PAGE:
Phenomena (1985) – Review

I know that a lot of people dickride Argento, and now I know why. This is the only film of his I’ve seen so far, and if this is any indication of what his other work is like, I’m going to have a great time getting to know Dario. Let’s see, we get bug-whispering, a straight-razor wielding monkey, a swimming pool of decaying flesh, and a crippled scientist. That’s a lot to unpack, I know, but somehow it all works. This film almost seems like a bunch of half-finished scripts were melted down and glued together, but it never fails to fully flesh out the ideas that are put in place during the course of the movie.

So basically, Jennifer Corvino is the daughter of a famous film director, and is sent to a boarding school away from her home in America. A murderer is killing young teens in the area and, coincidentally, her telekinetic/psychotropic bug powers might just be the solution to everyone’s problems. After stumbling upon her roommate’s carcass, she is sent on a journey to avenge her death by John McGregor, an entomologist and professor.

Let’s set something straight. The soundtrack/cinematography combo in this movie is next fucking level. The POV-killer shots really drive the mystery forward without being overly gruesome to satiate gore-hounds. The atmosphere is dangerous, although ominous, and the scenes we get that take place in nature feel almost lonesome and gave me a feeling of the supernatural. One thing I did find odd though, was the dialogue. Before you’re strapped in for the ride, you immediately notice the dubbing, and boy, can it be painful to sit through. This falls to the wayside though, as through visuals and mythos we get a much deeper story than what some shoddy dialogue might make seem shallow.

It’s fantastical, dreamy, lucid, and more. I almost couldn’t get enough of it. After being burrowed in my brain for a week, I definitely know how I feel about this film, and I feel a lot of love. I highly anticipate watching other Argento film’s, though I don’t know how you can top one such as this, though I know Suspiria will put that to the test. If you’re in the mood for a slow-motion stabbing and rich-people problems, give this movie a watch. If you want to steer clear of maggot-pools and disfigured-evil-demon children, I’d skip this one.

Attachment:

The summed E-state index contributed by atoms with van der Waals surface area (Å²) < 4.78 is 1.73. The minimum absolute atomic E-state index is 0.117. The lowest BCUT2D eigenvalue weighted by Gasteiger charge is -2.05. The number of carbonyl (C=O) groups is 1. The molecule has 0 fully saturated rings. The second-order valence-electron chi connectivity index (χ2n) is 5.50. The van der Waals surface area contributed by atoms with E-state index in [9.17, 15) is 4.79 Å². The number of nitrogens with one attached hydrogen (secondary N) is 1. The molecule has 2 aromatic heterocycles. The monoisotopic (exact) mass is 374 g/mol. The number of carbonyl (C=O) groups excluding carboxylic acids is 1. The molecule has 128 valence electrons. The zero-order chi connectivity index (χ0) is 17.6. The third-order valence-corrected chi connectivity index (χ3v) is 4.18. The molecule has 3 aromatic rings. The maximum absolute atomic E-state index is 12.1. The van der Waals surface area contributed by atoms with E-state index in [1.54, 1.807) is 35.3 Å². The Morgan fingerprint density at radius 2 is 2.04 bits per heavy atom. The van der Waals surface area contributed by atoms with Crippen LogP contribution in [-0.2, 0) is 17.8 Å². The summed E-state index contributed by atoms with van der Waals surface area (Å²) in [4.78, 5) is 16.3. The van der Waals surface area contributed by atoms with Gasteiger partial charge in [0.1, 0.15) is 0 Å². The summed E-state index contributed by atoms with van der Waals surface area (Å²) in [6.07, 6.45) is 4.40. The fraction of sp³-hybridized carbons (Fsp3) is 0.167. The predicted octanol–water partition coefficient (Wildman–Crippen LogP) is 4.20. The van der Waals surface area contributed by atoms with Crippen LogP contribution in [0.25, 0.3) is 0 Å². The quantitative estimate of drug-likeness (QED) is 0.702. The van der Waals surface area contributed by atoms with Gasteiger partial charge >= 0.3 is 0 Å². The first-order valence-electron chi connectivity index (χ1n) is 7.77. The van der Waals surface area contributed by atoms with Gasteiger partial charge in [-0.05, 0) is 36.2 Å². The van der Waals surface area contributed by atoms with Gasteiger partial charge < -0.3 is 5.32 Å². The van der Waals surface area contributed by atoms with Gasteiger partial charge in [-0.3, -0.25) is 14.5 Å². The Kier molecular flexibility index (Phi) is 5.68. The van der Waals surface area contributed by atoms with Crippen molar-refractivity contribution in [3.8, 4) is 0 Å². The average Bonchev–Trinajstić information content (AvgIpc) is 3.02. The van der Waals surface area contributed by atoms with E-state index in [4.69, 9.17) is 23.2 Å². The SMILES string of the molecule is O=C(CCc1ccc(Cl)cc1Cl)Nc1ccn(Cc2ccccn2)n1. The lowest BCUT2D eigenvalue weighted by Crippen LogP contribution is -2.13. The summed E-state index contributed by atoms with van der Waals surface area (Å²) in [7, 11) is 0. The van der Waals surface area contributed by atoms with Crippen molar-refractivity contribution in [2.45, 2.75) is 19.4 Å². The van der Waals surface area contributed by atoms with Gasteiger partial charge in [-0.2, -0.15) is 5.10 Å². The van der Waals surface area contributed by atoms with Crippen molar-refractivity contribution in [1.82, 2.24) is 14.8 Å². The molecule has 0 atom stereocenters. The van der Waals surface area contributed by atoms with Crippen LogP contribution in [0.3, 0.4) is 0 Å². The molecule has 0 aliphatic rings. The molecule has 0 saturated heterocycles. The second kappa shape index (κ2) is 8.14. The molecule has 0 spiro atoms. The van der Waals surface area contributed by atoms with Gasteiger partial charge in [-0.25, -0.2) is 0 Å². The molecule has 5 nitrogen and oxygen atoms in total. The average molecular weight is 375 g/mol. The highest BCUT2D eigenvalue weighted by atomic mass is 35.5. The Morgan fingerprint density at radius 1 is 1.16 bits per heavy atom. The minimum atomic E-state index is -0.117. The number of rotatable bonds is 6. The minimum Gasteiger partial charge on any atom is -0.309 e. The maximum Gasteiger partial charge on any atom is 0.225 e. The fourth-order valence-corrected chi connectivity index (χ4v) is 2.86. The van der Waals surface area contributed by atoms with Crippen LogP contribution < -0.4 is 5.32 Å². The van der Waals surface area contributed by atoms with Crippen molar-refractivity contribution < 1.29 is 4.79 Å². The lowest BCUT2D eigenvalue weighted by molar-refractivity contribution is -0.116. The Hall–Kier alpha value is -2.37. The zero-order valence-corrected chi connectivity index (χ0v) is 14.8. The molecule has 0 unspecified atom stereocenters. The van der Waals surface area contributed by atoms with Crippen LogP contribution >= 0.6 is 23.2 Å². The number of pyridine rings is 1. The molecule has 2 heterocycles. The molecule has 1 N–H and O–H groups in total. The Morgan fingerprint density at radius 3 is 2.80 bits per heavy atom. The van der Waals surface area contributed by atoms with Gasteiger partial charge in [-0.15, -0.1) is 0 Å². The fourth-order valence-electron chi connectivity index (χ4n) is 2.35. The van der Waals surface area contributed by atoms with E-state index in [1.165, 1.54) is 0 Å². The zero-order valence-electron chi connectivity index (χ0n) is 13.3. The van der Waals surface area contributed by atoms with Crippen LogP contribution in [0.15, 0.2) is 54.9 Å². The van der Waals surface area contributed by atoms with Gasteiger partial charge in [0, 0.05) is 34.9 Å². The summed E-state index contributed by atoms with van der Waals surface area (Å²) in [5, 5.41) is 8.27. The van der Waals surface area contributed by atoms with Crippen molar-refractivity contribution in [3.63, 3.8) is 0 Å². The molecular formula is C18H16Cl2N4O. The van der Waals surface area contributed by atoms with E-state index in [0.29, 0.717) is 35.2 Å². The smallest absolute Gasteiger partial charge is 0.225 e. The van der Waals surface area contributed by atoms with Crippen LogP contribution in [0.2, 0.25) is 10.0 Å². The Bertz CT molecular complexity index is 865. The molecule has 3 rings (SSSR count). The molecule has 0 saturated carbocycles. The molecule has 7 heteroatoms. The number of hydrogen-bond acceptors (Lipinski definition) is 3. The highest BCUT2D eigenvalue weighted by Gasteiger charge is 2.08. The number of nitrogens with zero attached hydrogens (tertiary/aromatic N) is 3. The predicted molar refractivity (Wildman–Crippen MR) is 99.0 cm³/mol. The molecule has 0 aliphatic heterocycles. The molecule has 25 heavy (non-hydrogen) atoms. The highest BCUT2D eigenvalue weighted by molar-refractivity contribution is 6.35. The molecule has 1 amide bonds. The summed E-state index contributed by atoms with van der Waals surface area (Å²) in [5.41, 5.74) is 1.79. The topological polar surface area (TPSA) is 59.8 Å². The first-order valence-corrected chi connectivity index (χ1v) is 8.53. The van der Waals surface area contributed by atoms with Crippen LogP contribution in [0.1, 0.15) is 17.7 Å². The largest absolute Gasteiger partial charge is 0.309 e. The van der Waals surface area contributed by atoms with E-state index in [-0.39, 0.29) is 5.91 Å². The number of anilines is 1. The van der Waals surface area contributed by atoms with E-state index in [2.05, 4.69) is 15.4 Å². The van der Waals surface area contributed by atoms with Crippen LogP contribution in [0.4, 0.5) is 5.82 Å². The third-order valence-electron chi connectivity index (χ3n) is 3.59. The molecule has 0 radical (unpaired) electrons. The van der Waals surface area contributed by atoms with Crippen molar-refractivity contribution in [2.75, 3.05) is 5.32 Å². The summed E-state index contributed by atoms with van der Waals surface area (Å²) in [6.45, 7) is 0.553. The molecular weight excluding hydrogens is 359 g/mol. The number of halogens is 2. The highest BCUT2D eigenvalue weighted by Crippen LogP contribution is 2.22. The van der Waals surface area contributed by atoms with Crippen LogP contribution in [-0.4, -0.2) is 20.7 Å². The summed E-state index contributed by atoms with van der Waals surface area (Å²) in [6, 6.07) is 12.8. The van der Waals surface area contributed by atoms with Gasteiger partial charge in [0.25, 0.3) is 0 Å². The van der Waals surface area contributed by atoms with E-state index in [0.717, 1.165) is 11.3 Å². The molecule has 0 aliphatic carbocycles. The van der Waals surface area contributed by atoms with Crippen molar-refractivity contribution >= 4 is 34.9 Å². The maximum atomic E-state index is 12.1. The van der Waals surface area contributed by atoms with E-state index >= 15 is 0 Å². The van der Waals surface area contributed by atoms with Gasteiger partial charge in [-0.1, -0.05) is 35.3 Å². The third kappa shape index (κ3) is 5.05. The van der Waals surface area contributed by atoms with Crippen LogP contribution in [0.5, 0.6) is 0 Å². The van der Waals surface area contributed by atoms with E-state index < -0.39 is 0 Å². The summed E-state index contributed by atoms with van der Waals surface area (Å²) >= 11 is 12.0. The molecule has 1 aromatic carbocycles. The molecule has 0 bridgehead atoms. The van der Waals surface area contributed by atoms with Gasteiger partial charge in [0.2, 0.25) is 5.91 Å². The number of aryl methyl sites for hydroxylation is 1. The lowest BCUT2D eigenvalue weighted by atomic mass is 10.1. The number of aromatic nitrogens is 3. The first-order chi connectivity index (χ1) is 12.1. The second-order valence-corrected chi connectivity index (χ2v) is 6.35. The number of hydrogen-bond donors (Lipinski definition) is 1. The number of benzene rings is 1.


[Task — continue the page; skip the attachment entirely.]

Starry Eyes (2014) – Review

Hell and Hollywood, Satan and stardom, sex and the sinister. We have seen it time and time again in movies for as long as I can remember, and while I’ve seen it done quite well in movies such as Mulholland Drive, I think the way Starry Eyes portrays the relationship between sex and stardom comes off as not original or as enticing as I would’ve hoped.

The first two acts of this movie, while quite a slow burn, actually had me invested and interested into where the film would end up going. Our lead, Sarah, is facing a moral dilemma, and struggling to make it in a shit-hole world where it seems dreams are never as easy to achieve as we would want them to be. We get hallucinogenic 80s-esque sequences through the first two acts of the film, and while slow, it really brings tension to the film and honestly I liked the speed it was going though it did feel more like a suspense film with eerie shots and music to set the tone. The synth-filled soundtrack and blueish hue the movie has throughout really evokes a mood that I wish the last portion of the film would’ve maintained in its entirety.

Now I know I shouldn’t trust any opinions but my own, but I’ll admit I did take a look at the IMDb page for Starry Eyes and I saw that many people found this movie divisive. It’s a love/hate film, and unfortunately I think I fall into the hate category. I think that’s all because of the last act; this carefully crafted and suspenseful beginning ends with gore-porn and while I am a fan of good eyeball-crushing kills, I thought these, unfortunately, don’t sync up with what the beginning of the film had to offer. I mean we go from Sarah screaming “I’m dying!” and crawling around on the ground, to murdering four of her friends in a matter of 10 minutes.

All in all, I won’t say this movie is terrible, I just didn’t enjoy the payoff. It’s definitely a “what-the-fuck” film and enjoyable if you aren’t looking for an A+ grade movie with a plot that will change your life, though I know some people will beg to differ. If you feel the need to see a couple of titties and a bald-headed cultist, give this movie a watch. If you don’t feel like seeing someone bludgeoned with a barbell or a fingernail-peel-off scene, I’d skip this one.

“Hail Astreus!”



Chopping Mall (1986) – Review

Chopping Mall is a cliché 80’s film, which means it’s full of horny teenagers, robots who shoot lasers and sleep darts, and abysmal dialogue. What more could you ask for? The Park Plaza Mall, our location in the film, has just installed a new state-of-the-art security system, complete with steel doors on the exits and three AI-controlled robots with the capability to detain and incapacitate thieves at large. Three sex-crazed couples, and one “doomed to survive” duo, decide to throw a party in one of the furniture stores in the mall where a few of them work. Multiple tit-shots ensue, and an obligatory “yes, yes, you’re the king!” porno-esque dialogue is shared. Things are all going cordially until lightening strikes the mall, and the computer-controlled robots lose their ability to differentiate friend from foe. The movie then plays out quite how you’d expect. The latter 40-ish minutes of the film consists of run, get trapped, fight robots, someone dies, rinse, and repeat. This may sound as a distasteful cash-grab on the Robocop and Short Circuit formula, but god, is it fun to watch.

(Chopping Mall, 1986)